Cost-effective DIY PR Tool

Our story

We'll never forget the moment we decided to leave our comfortable full-time jobs to join, as Apple so beautifully put it, 'the crazy ones!'. They are the people who risk it all to back themselves with nothing more than an idea and a suitcase of fearless passion.

After two decades of working with some of the world's best and most loved brands to develop successful campaigns, we decided to go it alone and provide PR support to the people we were most excited to hang out with - the said crazy ones! Why should only the big brands have access to best-practice thinking just because they have the big budgets?

Over the last five years, we've advised government bodies, had 4am Skype calls with startups around the world, worked with social enterprises and taken businesses to the next rung on the ladder. Spending time with the founders and key decision-makers has opened our eyes to the world they, and no doubt you, are living in.

So what have we created?

Well, we get so many calls from startups and small businesses looking for PR support, yet without the budget to engage our agency or any other agency for that matter.

We can't help ourselves. An hour later we're usually still talking to them on the phone, advising them on what we believe they should do, what their story is and who to take it to, always at no charge.

The point is all the advice in the world won't necessarily help if they don't have support implementing that advice.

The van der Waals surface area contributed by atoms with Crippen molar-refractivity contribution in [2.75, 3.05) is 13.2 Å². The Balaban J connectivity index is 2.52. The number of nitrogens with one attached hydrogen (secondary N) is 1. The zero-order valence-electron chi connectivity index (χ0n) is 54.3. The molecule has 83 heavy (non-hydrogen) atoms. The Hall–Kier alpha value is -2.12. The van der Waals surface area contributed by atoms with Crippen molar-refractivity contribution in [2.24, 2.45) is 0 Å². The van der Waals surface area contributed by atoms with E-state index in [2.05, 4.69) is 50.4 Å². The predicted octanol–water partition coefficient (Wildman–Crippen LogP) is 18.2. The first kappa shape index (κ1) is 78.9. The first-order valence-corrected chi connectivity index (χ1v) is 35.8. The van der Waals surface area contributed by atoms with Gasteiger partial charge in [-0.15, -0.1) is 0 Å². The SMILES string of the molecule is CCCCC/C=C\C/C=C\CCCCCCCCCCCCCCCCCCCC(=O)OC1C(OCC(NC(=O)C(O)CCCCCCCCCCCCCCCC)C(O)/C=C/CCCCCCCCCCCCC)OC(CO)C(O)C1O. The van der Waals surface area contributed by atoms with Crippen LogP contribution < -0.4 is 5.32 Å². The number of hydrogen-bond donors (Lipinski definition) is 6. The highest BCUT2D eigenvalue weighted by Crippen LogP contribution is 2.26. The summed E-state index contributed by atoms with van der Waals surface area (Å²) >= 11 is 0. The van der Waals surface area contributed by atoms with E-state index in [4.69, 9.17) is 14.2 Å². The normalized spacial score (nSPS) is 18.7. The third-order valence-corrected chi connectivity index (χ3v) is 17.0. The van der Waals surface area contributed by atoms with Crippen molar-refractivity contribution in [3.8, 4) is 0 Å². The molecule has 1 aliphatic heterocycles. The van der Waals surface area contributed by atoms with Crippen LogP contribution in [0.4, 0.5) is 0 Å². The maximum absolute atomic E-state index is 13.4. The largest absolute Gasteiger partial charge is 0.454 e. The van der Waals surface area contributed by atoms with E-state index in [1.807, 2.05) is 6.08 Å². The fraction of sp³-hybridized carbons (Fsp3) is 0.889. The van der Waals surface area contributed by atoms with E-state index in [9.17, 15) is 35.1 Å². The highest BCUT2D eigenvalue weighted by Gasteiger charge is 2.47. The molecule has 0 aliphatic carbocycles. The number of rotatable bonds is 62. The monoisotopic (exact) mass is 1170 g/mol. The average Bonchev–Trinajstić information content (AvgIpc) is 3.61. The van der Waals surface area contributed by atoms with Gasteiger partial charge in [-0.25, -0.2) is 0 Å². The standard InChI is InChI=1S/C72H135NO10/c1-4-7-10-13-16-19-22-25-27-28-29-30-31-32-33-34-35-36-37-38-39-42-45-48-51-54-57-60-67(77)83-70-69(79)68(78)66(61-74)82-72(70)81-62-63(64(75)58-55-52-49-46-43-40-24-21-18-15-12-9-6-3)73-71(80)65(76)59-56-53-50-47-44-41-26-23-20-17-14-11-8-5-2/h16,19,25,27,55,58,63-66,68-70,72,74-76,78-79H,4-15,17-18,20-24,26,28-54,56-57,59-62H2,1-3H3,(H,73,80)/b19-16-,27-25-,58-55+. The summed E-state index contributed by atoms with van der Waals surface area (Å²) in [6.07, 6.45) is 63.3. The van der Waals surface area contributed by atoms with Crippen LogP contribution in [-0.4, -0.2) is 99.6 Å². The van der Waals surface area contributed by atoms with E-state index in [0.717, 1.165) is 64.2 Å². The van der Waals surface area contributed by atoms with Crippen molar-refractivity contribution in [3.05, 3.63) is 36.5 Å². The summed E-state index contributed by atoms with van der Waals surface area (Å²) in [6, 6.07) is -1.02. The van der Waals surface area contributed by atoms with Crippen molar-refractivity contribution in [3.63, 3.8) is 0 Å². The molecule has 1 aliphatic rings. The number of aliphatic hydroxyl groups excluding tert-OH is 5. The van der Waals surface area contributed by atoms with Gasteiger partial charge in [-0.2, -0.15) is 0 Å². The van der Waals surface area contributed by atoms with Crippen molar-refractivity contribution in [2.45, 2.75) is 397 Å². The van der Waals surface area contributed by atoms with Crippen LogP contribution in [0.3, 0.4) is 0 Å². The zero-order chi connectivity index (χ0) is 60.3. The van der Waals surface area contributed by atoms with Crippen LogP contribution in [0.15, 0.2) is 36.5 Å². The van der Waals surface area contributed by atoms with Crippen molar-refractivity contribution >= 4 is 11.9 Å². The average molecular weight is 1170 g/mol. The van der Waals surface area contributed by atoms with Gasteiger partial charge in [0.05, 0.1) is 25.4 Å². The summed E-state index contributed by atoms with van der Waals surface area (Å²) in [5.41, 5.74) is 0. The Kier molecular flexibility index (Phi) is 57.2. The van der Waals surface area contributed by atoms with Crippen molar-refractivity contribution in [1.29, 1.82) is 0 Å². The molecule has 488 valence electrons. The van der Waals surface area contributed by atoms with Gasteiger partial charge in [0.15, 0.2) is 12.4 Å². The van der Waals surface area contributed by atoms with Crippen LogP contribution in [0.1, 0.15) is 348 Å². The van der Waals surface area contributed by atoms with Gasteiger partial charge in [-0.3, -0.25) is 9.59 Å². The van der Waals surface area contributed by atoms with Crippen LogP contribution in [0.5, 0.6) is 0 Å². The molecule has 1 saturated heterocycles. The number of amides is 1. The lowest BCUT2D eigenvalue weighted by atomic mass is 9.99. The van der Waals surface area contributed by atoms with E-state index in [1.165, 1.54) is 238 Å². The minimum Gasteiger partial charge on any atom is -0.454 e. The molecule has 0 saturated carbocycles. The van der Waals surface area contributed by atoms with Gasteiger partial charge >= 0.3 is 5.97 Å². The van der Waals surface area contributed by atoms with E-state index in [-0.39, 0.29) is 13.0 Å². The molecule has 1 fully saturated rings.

This kit is a direct response to those phone calls. We want to help more people get the right kind of publicity and help them get it themselves.

So we've distilled the thousands of hours we've spent advising brands and implementing PR campaigns across nearly every possible category and created a best-practice, simple four step process to enable you to say, "I do my own PR".

Just a few of the global and local media we've worked
with to secure coverage for clients

Jocelyne Simpson

Jocelyne’s career in PR started on a very important high. Aged 13, whilst on a work placement, she was tasked with ringing every conference centre in the UK to see which one had the biggest capacity, (if you’re interested, it was Birmingham NEC at the time).

Ten years later, after gaining a Masters in Anthropology from The University of Edinburgh, she embarked on her PR career for real.

Her 20 years of consumer PR agency experience has seen her work across a broad range of sectors including travel, food & beverage, personal finance, entertainment, kids, startups, social enterprise, not-for-profit and more.

She has headed up the PR accounts for some of the best known and loved brands in the world such as Coca-Cola, Disney, American Express, Allen’s, Kellogg’s and LEGO.

Her career is filled with memories of fantastic wins and success stories as well as the odd tale of things not going quite according to plan, such as when she was a young account executive and she was charged with organising a press trip to Vienna to mark the inaugural flight for KLM’s low cost airline, buzz.